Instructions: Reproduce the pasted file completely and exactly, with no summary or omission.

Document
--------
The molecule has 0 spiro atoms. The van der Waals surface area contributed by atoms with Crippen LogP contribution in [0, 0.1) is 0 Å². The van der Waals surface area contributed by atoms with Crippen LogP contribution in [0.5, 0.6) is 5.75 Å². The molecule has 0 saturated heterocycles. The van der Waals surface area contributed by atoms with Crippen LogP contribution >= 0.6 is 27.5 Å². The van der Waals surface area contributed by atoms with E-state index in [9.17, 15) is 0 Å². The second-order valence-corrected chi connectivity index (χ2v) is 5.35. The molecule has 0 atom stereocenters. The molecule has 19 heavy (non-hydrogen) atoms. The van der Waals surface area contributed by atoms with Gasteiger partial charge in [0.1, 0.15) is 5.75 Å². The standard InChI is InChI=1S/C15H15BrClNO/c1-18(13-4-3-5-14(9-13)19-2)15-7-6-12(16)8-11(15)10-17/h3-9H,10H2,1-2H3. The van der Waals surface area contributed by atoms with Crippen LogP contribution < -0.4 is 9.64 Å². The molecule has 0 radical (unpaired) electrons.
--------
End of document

The molecule has 0 spiro atoms. The van der Waals surface area contributed by atoms with Crippen LogP contribution in [0, 0.1) is 0 Å². The van der Waals surface area contributed by atoms with Crippen LogP contribution in [0.5, 0.6) is 5.75 Å². The molecule has 0 saturated heterocycles. The van der Waals surface area contributed by atoms with Crippen LogP contribution >= 0.6 is 27.5 Å². The van der Waals surface area contributed by atoms with E-state index in [9.17, 15) is 0 Å². The second-order valence-corrected chi connectivity index (χ2v) is 5.35. The molecule has 0 atom stereocenters. The molecule has 19 heavy (non-hydrogen) atoms. The van der Waals surface area contributed by atoms with Gasteiger partial charge in [0.1, 0.15) is 5.75 Å². The standard InChI is InChI=1S/C15H15BrClNO/c1-18(13-4-3-5-14(9-13)19-2)15-7-6-12(16)8-11(15)10-17/h3-9H,10H2,1-2H3. The van der Waals surface area contributed by atoms with Crippen LogP contribution < -0.4 is 9.64 Å². The molecule has 0 radical (unpaired) electrons.